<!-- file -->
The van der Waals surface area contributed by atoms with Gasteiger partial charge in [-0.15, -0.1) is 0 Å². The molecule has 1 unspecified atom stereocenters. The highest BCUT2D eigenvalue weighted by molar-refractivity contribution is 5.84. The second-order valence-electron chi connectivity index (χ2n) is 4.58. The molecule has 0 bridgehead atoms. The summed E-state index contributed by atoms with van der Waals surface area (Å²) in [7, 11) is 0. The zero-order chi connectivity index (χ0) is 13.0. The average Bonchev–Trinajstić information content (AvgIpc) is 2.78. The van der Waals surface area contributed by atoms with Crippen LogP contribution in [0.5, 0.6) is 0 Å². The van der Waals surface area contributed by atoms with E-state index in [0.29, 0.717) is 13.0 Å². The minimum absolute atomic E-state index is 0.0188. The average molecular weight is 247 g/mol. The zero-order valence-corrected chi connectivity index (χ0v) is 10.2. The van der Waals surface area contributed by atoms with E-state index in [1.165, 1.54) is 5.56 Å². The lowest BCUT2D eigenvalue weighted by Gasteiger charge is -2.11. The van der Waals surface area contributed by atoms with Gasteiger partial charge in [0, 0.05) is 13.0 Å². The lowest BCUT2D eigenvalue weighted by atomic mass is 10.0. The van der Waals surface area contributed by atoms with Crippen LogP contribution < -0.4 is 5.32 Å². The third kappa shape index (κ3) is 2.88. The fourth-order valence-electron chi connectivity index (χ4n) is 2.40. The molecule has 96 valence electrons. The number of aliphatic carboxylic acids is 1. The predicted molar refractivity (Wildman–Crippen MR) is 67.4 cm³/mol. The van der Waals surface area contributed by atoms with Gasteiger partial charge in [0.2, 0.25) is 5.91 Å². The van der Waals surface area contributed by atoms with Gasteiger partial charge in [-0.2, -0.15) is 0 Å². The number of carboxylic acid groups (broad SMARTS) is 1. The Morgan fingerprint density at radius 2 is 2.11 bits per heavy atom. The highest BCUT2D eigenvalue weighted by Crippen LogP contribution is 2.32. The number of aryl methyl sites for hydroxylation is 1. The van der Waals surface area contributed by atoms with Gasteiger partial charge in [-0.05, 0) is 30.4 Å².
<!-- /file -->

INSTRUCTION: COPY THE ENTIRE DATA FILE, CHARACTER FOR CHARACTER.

The van der Waals surface area contributed by atoms with Gasteiger partial charge in [-0.15, -0.1) is 0 Å². The molecule has 1 unspecified atom stereocenters. The highest BCUT2D eigenvalue weighted by molar-refractivity contribution is 5.84. The second-order valence-electron chi connectivity index (χ2n) is 4.58. The molecule has 0 bridgehead atoms. The summed E-state index contributed by atoms with van der Waals surface area (Å²) in [7, 11) is 0. The zero-order chi connectivity index (χ0) is 13.0. The average Bonchev–Trinajstić information content (AvgIpc) is 2.78. The van der Waals surface area contributed by atoms with Crippen LogP contribution in [0.5, 0.6) is 0 Å². The van der Waals surface area contributed by atoms with E-state index in [0.29, 0.717) is 13.0 Å². The minimum absolute atomic E-state index is 0.0188. The average molecular weight is 247 g/mol. The zero-order valence-corrected chi connectivity index (χ0v) is 10.2. The van der Waals surface area contributed by atoms with E-state index in [1.165, 1.54) is 5.56 Å². The lowest BCUT2D eigenvalue weighted by Gasteiger charge is -2.11. The van der Waals surface area contributed by atoms with Gasteiger partial charge in [0, 0.05) is 13.0 Å². The lowest BCUT2D eigenvalue weighted by atomic mass is 10.0. The van der Waals surface area contributed by atoms with Crippen LogP contribution < -0.4 is 5.32 Å². The third kappa shape index (κ3) is 2.88. The fourth-order valence-electron chi connectivity index (χ4n) is 2.40. The molecule has 96 valence electrons. The number of aliphatic carboxylic acids is 1. The predicted molar refractivity (Wildman–Crippen MR) is 67.4 cm³/mol. The van der Waals surface area contributed by atoms with Gasteiger partial charge in [0.2, 0.25) is 5.91 Å². The van der Waals surface area contributed by atoms with Gasteiger partial charge in [-0.2, -0.15) is 0 Å². The number of carboxylic acid groups (broad SMARTS) is 1. The Morgan fingerprint density at radius 2 is 2.11 bits per heavy atom. The highest BCUT2D eigenvalue weighted by Crippen LogP contribution is 2.32. The number of aryl methyl sites for hydroxylation is 1. The van der Waals surface area contributed by atoms with Gasteiger partial charge in [-0.05, 0) is 30.4 Å².